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Lending Privilege for Increasing Diversity and Inclusion

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We need a grassroots movement to increase diversity and inclusion in the tech industry. Everyone has privilege; lending it to marginalized groups can make it happen, claimed Anjuan Simmons. If we have a diverse tech industry we will all win, as lending privilege increases value for everyone.

Anjuan Simmons, technical program manager at Questback, spoke about lending privilege at QCon London 2017. He will give a modified version of this talk at Craft 2017. InfoQ is covering both conferences with Q&As, summaries and articles.

Simmons started his talk by stating that it is important to make technology the diverse and inclusive industry that we want it to be. Everyone has privilege and can lend it to marginalized groups in tech to make this happen, he said.

He explained the difference between diversity and inclusion using organizing a party as an example. You can increase diversity by sending invitations to a variety of people; whereas inclusion means that the people you invited feel welcome to your party. Inclusion requires empathy, said Simmons. While diversity is easy to achieve, inclusion takes more work.

There are studies that prove the value that diversity and inclusion bring, but many senior managers in corporations still don’t believe it. As a result, they won’t work towards it; therefore, we need a grassroots movement, argued Simmons.

He gave an example based on one of the first books on open source, The Cathedral and the Bazaar. This book shows how individuals were empowered and given tools to create an operating system from almost nothing. One of the lessons from this book is that given enough people, any problem can be solved, said Simmons. There’s a history of grassroots movements in open source, so let’s harness that movement towards a positive change.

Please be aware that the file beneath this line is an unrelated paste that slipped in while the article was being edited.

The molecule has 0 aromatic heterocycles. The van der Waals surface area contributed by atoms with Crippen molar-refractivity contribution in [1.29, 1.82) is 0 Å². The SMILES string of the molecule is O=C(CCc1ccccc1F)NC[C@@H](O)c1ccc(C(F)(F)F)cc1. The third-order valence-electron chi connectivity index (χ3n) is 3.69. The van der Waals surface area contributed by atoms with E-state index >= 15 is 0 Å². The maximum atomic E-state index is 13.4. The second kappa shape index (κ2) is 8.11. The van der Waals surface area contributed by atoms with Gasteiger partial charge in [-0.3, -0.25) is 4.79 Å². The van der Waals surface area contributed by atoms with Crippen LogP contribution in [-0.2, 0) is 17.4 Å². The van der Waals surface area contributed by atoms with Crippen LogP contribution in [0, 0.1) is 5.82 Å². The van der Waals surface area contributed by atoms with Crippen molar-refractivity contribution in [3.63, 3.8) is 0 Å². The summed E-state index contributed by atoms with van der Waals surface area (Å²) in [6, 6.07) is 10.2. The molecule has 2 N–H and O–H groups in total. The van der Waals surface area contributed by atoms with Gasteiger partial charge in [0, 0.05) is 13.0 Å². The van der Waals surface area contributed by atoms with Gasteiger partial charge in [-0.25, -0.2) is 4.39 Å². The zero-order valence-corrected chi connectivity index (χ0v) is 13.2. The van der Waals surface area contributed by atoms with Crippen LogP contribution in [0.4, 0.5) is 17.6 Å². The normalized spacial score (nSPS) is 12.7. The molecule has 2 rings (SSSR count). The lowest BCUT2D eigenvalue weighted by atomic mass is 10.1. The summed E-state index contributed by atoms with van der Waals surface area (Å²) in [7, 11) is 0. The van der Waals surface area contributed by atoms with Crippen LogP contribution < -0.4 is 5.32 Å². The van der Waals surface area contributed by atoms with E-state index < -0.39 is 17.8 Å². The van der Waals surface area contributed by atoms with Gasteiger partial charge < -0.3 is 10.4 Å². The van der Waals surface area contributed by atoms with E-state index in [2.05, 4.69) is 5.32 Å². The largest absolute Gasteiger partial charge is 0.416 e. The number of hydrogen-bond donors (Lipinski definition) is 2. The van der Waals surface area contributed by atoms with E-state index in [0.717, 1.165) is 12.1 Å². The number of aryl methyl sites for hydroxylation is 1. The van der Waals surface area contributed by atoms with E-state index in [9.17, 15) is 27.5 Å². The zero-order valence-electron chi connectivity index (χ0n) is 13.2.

Privilege is about providing access to benefits. It is human nature to share privilege with people who are like us, but it is far more powerful to lend your privilege to those who lack it, argued Simmons. Lending privilege increases value for everyone.

Simmons provided three ways to lend privilege:

  • Credibility lending: lending visibility to those less privileged, for instance by inviting someone to the next board meeting.
  • Access lending: an example is sending someone to a conference where you have access and can provide an entry to share their expertise.
  • Expertise lending: for example by appointing a person to be the lead of your next project.

Lending has to be a philosophy of life. If we have a diverse tech industry we will all win, said Simmons. He stated:

Once you start doing this and get to know people from a different race or gender and find out who they are, you will probably see that they are very similar to you, more so than you expected. You will see that they care about the same things and find ways to help them.

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